Human bodies were not made for static postures. We are meant to be move at frequent intervals throughout the day. But this has become rare as most of us have a nine to five job and some of us work even longer hours.
Prolonged static sitting can lead to a poor posture as the body gradually collapses under the strain of lack of movement, leading to aches and pains in different parts of the body. Movement is important whether you are wheelchair bound, or an athlete or anywhere in between these two groups of population.
Let's look at the four main benefits of movement:
Muscles: We have more than 600 muscles in our body and they are a major contributor to stability, balance, coordination and many more important functions in the body. When we move the muscle fibre lengthen and shorten, preventing the age related loss of muscle mass, known as sarcopenia.
When our muscles are functioning at an optimal level there are lesser chances of muscular imbalances, i.e., weak or tight muscles in the body which translates to less chances of pain and discomfort in the body.
Bones: Bones are the basic framework of the body on which the muscles and ligaments are laid down and the organs are housed. Bones are made up of calcium and other minerals. As we age, the content of calcium and thus the density of bones decreases. This is known as osteoporosis or osteopenia (beginning stages of osteoporosis). When we move there is a pull on the bones which acts as a stimulus for calcium to be laid down into our bones. For those people who do not have enough movement during the day, the stimulus for calcium production decreases substantially and over a period of time it can lead to weaker bones and complications such as spinal and hip fractures.
Joints: When we move, the big joints of the body get lubricated by the fluid present within them. This is particularly important for reducing joint pain and stiffness, increasing flexibility and muscle strength in conditions such as arthritis. Movement also stimulates the production of this fluid that is needed for the optimal functioning of the joints and coordination and balance of the body.
Brain: As we age the connection between the nerves that connect different areas of the brain declines. This can manifest from forgetfulness to dementia to lack of name face association, etc. Every time we walk our brain regrows these nerve connections. It is speculated that walking 30 to 40 minutes a day, three times a week can help to grow the structures of the brain. If you are working and sitting in a chair all day long, make an effort to walk take out some time to go on a walk even if it means walking within the house or the office.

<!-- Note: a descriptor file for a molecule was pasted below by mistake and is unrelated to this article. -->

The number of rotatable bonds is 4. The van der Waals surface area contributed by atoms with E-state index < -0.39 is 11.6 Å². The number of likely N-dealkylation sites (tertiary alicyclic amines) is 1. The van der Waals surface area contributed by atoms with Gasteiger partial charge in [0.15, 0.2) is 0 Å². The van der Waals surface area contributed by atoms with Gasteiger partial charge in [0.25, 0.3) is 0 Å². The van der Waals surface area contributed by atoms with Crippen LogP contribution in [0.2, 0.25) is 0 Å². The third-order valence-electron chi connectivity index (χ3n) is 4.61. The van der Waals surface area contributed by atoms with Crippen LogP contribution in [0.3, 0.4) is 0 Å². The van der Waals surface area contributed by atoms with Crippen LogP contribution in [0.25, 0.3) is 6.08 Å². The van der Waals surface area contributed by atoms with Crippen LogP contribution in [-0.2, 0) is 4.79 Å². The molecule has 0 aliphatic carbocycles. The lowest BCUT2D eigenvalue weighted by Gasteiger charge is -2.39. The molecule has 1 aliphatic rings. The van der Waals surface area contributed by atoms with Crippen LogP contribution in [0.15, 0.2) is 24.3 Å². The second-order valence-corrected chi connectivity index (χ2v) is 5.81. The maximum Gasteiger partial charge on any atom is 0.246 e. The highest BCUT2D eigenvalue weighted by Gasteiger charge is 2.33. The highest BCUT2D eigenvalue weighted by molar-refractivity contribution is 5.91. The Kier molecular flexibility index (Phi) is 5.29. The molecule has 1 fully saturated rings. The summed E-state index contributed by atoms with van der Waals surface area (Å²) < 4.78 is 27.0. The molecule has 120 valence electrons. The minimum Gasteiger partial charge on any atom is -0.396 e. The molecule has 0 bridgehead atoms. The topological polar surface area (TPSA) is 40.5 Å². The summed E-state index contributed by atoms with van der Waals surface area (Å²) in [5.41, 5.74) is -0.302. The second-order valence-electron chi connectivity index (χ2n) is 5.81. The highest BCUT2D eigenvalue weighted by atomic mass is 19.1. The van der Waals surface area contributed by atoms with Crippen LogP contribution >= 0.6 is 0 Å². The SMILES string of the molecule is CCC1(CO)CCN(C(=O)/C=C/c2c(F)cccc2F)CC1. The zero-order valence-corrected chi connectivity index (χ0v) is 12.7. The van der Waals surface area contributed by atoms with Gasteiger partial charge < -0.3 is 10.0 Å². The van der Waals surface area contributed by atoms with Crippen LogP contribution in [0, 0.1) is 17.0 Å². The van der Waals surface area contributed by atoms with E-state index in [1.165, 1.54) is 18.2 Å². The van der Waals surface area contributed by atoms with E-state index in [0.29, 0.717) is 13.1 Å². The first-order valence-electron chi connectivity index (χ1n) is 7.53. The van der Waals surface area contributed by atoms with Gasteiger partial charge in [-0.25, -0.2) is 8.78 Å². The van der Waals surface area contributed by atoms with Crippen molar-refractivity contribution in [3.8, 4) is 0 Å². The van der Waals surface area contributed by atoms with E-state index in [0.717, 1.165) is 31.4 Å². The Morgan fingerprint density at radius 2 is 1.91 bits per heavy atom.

One easy way to manage lack of movement in your daily life is to move every 20 minutes when you are sitting. Your spine can take the weight of your body for 20 minutes after which the stresses on the spine begin to build up, predisposing you to the pathologies of the spine such as disk issues or spinal stenosis, etc. This obviously also depends on your physicals condition of the body and any pre existing illnesses.
So how much should we move?
If you're in a wheelchair, you can still move by doing some easy chair based exercises.
If you are into sports you can get enough movement through your training.
However the majority of the population lies in between this spectrum of people, that need most help with movement due to their lifestyles and poor postures.
If you'd like to know more about easy ways to introduce or increase the amount of movement that can fit into your busy day, feel free to join my free community. We have a training in there on 'Posture tips and tricks' that can help you maintain a good posture throughout the day.
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